Luz Osuna: Reaching forward, giving back

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Luz Osuna: Reaching forward, giving back

Luz Osuna: Reaching forward, giving back

Recent alumna Luz Osuna is giving back to the school and student organizations that have helped her to reach her career goals.

“Student organizations create valuable support systems that help students from diverse backgrounds adjust to campus life, while providing friends, study groups and leadership opportunities,” said Osuna. “And those are the type of organizations I want to support, because they once supported me.”

Osuna completed a bachelor’s degree in industrial engineering in 2010, followed by a master’s degree in industrial engineering in 2011, as part of the accelerated 4+1 program offered by the School for Computing, Informatics, and Decision Systems Engineering.

Osuna works as a strategic capacity industrial engineer — meeting production goals at the lowest cost — at Intel Corporation in Chandler, Arizona. Before that, she optimized factory space as a layout industrial engineer, also for Intel.

Osuna attributes her successful transition from an engineering student to an engineering professional to her experiences in student organizations during her years in the Fulton Schools of Engineering.

“As a student in the Fulton Schools I learned critical and strategic thinking skills that have helped me to become a problem solver for Intel Corporation,” said Osuna. But just as valuable, “the Fulton Schools taught me how to work in a team. By being involved in extracurricular organizations, I refined my interpersonal and leadership skills,” she said.

As an undergraduate, Osuna was president of the Society of Hispanic Professional Engineers — known as SHPE de ASU. SHPE de ASU seeks to empower the Hispanic community by providing awareness, access and support for science, technology, engineering and math (STEM) educational programs.

As president of SHPE de ASU, Osuna wrote funding proposals, coordinated events, meetings and volunteers, and increased membership. Osuna worked hard to promote weekly study groups for members called “SHPE Studies” and also started an Academic Olympiad team that competed at the SHPE national conference. One of her most memorable experiences was hosting the first Noche de Ciencias (Science Night) — a STEM outreach event for elementary school students and their parents.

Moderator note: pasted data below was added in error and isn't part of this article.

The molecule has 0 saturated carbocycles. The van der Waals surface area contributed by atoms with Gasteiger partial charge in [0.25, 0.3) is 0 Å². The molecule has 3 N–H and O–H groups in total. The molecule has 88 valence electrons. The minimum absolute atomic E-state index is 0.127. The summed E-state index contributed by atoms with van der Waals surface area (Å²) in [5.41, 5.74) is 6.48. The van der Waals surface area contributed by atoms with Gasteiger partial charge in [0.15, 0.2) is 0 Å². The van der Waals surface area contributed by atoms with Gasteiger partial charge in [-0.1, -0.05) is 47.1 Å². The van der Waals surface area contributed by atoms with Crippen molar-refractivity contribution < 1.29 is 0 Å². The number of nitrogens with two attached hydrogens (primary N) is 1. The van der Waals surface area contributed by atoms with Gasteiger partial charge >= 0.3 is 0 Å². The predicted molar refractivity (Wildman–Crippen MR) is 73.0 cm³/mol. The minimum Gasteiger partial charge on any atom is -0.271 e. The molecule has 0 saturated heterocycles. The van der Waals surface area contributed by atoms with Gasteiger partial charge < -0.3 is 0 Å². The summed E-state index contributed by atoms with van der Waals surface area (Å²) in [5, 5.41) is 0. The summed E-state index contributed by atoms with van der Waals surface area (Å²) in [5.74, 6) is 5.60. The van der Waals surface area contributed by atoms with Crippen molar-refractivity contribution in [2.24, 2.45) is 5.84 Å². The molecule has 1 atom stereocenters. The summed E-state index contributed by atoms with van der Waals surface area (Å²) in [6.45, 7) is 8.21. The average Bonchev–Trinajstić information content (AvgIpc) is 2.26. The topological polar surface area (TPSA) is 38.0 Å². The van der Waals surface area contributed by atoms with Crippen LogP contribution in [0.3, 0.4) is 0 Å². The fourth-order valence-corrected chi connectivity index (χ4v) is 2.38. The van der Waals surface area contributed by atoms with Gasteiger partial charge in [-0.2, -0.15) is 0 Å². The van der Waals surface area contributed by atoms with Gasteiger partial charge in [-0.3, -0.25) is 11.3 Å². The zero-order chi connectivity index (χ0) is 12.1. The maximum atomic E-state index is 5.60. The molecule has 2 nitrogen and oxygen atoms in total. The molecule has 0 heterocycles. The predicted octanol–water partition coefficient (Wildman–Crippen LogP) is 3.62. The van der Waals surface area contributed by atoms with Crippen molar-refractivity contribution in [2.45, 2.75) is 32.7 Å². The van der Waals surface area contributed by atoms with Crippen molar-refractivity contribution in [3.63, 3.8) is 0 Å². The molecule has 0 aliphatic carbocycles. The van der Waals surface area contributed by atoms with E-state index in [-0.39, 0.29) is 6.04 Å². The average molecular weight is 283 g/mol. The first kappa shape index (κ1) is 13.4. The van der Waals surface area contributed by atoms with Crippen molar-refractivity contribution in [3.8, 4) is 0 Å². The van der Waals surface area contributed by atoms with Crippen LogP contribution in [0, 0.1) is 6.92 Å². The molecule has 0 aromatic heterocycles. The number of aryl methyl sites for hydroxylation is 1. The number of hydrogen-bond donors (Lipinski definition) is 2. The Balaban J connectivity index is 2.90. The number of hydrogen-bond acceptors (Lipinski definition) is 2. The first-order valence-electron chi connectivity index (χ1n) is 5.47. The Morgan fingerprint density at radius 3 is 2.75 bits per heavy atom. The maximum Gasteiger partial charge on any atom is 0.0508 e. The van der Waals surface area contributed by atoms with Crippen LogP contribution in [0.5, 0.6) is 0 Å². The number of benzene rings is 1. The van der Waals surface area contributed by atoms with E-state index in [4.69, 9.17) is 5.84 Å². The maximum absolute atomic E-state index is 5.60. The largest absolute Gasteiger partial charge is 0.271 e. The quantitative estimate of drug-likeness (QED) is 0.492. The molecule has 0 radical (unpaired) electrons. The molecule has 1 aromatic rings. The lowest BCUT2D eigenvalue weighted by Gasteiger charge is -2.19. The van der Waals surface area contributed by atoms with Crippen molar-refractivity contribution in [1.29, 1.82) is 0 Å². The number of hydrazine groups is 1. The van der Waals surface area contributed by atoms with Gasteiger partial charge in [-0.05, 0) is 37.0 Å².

Through SHPE de ASU, Osuna met Carlos Flores, a student who was working to revive the ASU chapter of MAES — Latinos in Science and Engineering, formerly known as the Society of Mexican American Engineers and Scientists, which supports Latinos interested in earning a STEM education.

“During my final semester, Flores started to turn MAES around and has since put it back on its feet,” said Osuna. After her graduation, Osuna continued to follow and applaud the work being done by MAES and SHPE de ASU, and she was recently invited to be the keynote speaker at the MAES end-of-year banquet.“ I think I was invited to be a keynote speaker because others know how student organizations have helped me to achieve my goals. I could speak with first-hand experience about the benefits organizations such as SHPE and MAES offer their members and the importance of continuously supporting such organizations,” said Osuna.

In addition to donating her time, Osuna has made monetary donations to support MAES and SHPE de ASU.

“I have always been a strong supporter of organizations that promote the advancement of Latinos or Hispanics in STEM, and I appreciate the vision laid out by organizations like MAES and SHPE de ASU,” said Osuna.

While she was a student, Osuna received scholarships from donors including the Friendly House, the Armstrong Family Foundation, SHPE de ASU, the National Action Council for Minorities in Education (NACME), the National Science Foundation (NSF), the League of United Latin American Citizens (LULAC), the Motivated Engineering Transfer Students Program (METS), John and Helen Butler, and the Intel Scholars Program.

Now that she is in a position to give back she thinks it is important to do so. “Whether you’re donating time or money, any contribution an alumnus can make will help the next generation of engineers reach their goals,” said Osuna.

About The Author

Rose Serago

Rose Gochnour Serago is a published writer, photographer and graphic designer with a love for purposive, original and persuasive language and design. In 2016, she relocated to Durham, North Carolina where she continues to work remotely for the Ira A. Fulton Schools of Engineering at Arizona State University. Media contact: rose.serago@asu.edu | Ira A. Fulton Schools of Engineering

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